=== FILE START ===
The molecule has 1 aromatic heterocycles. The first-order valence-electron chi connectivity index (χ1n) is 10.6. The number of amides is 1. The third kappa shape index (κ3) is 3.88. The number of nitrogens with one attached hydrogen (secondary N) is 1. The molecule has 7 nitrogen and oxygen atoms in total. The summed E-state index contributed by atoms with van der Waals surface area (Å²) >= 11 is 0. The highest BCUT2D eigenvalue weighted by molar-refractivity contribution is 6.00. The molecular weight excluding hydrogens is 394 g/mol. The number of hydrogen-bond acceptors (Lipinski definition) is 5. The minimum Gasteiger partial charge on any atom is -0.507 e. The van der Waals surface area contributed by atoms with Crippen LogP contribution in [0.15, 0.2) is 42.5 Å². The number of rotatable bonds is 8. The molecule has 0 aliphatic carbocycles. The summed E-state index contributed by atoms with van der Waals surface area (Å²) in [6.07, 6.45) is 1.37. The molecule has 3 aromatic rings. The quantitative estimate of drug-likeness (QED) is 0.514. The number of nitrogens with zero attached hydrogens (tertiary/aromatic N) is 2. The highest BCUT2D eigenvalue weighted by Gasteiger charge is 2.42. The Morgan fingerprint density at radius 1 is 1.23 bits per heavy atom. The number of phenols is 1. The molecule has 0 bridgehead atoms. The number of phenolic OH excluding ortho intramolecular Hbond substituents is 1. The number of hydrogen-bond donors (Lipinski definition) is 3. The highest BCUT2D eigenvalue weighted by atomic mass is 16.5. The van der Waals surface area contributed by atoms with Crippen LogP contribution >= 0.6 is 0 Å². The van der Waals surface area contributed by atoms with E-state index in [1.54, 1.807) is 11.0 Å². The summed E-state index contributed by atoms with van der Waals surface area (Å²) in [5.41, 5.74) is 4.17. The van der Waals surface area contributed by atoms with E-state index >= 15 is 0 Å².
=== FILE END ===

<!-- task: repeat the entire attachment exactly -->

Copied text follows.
The molecule has 1 aromatic heterocycles. The first-order valence-electron chi connectivity index (χ1n) is 10.6. The number of amides is 1. The third kappa shape index (κ3) is 3.88. The number of nitrogens with one attached hydrogen (secondary N) is 1. The molecule has 7 nitrogen and oxygen atoms in total. The summed E-state index contributed by atoms with van der Waals surface area (Å²) >= 11 is 0. The highest BCUT2D eigenvalue weighted by molar-refractivity contribution is 6.00. The molecular weight excluding hydrogens is 394 g/mol. The number of hydrogen-bond acceptors (Lipinski definition) is 5. The minimum Gasteiger partial charge on any atom is -0.507 e. The van der Waals surface area contributed by atoms with Crippen LogP contribution in [0.15, 0.2) is 42.5 Å². The number of rotatable bonds is 8. The molecule has 0 aliphatic carbocycles. The summed E-state index contributed by atoms with van der Waals surface area (Å²) in [6.07, 6.45) is 1.37. The molecule has 3 aromatic rings. The quantitative estimate of drug-likeness (QED) is 0.514. The number of nitrogens with zero attached hydrogens (tertiary/aromatic N) is 2. The highest BCUT2D eigenvalue weighted by Gasteiger charge is 2.42. The Morgan fingerprint density at radius 1 is 1.23 bits per heavy atom. The number of phenols is 1. The molecule has 0 bridgehead atoms. The number of phenolic OH excluding ortho intramolecular Hbond substituents is 1. The number of hydrogen-bond donors (Lipinski definition) is 3. The highest BCUT2D eigenvalue weighted by atomic mass is 16.5. The van der Waals surface area contributed by atoms with Crippen LogP contribution >= 0.6 is 0 Å². The van der Waals surface area contributed by atoms with E-state index in [1.54, 1.807) is 11.0 Å². The summed E-state index contributed by atoms with van der Waals surface area (Å²) in [5.41, 5.74) is 4.17. The van der Waals surface area contributed by atoms with E-state index >= 15 is 0 Å².